In 2013, the Oilers used their 7th overall pick to draft a tall, lanky, athletic defenseman with top four potential. After two more seasons of grooming in the OHL and 20+ lbs of added weight, Darnell Nurse has filled out into an all-around, physical two-way d-man who is the Oiler’s best bet of a future top pairing defenseman. What has been confirmed in these last two years is that Nurse has the size, skating, mobility, aggressiveness and smarts that make me believe he can become a top pairing defenseman. However, the eye test is only one way to evaluate a player. Another way is to find players who are comparable statistically.
CHL COMPARABLES FOR DARNELL NURSE
When comparing defenseman, I use an adjusted point formula which is based on the fact that power play production from juniors does not translate as well to the NHL as does non-power play production (even strength + shorthanded). Therefore, based on my research a power play point is worth only approximately 58% of that of an even strength or shorthanded point. In the case of Darnell Nurse, we will be using the following criteria to find comparable players:
- Drafted between 1998 and 2009
- 6’2 or taller
- Drafted in the top 20
- Played 2 more seasons in the CHL after being drafted
This criterion gives 14 players in which to compare against Nurse. If we apply the adjusted point total over an 82 game season, the results are:
ADJUSTED POINT TOTALS (DRAFT SEASON)
ADJUSTED POINT TOTALS (DRAFT SEASON +1)
ADJUSTED POINT TOTALS (DRAFT SEASON +2)
ADJUSTED POINT TOTALS (COMBINED)
- Nurse ends up 2nd overall ahead of Phaneuf, Seabrook and Staal.
- Nurse finishes top 5 every season. Pietrangelo is the only other player to accomplish this.
- Nurse has shown a steady upward trend in point production going from 44 points in his draft season, to 51 points in the year after and up to 58 points in the 2014-2015 season. Seabrook (38,42,52) and Phaneuf (32,44,65) had similar upward trending stats.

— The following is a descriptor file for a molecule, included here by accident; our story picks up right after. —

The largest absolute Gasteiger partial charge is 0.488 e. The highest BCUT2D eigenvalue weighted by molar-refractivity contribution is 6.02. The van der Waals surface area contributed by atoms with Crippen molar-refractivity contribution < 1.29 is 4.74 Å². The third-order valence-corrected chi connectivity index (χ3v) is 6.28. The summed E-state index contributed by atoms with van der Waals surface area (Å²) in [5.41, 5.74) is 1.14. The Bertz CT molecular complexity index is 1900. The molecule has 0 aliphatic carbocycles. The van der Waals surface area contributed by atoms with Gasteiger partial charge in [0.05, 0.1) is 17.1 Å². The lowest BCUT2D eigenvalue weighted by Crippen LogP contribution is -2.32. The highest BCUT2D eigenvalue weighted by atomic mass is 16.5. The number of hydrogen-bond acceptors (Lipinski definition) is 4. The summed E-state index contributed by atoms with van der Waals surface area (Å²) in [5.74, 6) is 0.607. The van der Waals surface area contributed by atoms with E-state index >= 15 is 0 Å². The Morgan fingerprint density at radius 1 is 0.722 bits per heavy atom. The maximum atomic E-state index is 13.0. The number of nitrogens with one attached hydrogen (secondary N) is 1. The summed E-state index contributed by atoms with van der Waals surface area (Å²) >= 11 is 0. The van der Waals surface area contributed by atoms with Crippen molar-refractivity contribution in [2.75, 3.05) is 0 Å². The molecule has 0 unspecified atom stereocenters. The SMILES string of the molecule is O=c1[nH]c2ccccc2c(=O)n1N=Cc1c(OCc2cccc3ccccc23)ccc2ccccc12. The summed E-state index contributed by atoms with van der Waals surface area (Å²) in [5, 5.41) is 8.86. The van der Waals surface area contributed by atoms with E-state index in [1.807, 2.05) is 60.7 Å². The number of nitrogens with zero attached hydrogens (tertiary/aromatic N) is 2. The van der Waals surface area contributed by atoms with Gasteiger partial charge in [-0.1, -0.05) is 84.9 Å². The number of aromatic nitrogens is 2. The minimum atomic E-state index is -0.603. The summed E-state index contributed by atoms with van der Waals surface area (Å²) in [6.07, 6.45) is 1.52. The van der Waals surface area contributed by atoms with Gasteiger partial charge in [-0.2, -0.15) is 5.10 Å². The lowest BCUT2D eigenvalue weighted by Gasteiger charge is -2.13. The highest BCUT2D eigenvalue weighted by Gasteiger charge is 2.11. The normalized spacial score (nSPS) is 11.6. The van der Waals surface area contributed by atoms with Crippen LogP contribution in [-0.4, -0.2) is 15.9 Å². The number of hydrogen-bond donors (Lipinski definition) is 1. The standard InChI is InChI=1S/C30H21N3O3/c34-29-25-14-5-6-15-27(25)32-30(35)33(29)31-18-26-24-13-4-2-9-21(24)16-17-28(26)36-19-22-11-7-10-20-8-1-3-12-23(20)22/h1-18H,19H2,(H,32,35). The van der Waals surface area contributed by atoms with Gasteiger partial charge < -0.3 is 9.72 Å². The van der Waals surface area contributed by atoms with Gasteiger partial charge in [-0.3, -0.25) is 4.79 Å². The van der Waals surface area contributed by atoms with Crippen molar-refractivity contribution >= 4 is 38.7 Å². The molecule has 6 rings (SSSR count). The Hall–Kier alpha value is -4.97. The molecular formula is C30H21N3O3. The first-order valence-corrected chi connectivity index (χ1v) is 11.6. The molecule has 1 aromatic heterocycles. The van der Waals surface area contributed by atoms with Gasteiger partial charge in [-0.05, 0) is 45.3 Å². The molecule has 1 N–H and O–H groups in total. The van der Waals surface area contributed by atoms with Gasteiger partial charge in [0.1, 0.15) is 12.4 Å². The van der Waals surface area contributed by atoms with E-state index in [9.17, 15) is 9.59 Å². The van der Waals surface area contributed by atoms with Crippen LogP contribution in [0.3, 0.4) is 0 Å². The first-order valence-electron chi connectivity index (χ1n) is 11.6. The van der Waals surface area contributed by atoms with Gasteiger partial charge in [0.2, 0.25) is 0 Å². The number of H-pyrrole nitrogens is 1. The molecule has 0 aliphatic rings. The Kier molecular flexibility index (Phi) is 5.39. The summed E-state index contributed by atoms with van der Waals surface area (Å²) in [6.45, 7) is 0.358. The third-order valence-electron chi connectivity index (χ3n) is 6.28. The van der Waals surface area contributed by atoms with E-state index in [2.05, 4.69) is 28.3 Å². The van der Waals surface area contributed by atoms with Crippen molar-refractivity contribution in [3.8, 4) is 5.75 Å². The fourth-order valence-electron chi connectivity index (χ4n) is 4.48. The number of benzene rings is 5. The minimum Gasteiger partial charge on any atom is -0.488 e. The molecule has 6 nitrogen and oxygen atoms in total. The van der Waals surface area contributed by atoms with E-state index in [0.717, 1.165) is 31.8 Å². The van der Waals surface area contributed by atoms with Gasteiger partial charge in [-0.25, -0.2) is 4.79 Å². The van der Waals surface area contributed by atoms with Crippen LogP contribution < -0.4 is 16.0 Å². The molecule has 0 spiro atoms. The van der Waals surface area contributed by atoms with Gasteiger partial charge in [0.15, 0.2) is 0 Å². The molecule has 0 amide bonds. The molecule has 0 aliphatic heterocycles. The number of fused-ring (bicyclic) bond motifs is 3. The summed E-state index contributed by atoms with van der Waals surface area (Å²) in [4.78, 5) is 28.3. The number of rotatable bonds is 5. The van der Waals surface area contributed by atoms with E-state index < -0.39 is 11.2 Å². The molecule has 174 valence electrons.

SEPARATING OUT POWER PLAY POINTS IS IMPORTANT
While the adjusted point totals help reduce the effects of power play scoring, it is a good idea to compare defenseman based on just their non-power play production only. One has to remember with defenseman that there can be wild swings in their point totals depending on whether they receive power play ice time. Take for example Brayden Coburn who put up 0.41 P/G when we combine his 2007-2008 and 2008-2009 NHL seasons (64 points in 158 games) but since that time he has been a 0.23 P/G player (92 points in 402 games). Did Coburn offensive game dry up? Did he suddenly regress as a player just as he was hitting his prime years of his career? Or simply did he just stop receiving power play ice time? If we remove power play points from the equation, he put up 0.24 P/G (38 points in 158 games) in the 2008 and 2009 NHL seasons and has since put up 0.22 P/G (89 points in 402 games). Basically, Braydon Coburn has been putting up consistent non-power play numbers throughout his career and had a couple of career seasons due to receiving power play ice time. This type of scenario happens frequently with defenseman and is a large factor in why separating out power play scoring is so crucial when evaluating prospects. That is not to say that being a power play wizard is not important to a team and has value, however being able to move the puck forward and generate offensive during 5 on 5 is a much more important skill to possess. The non-power play point totals over an 82 game season are: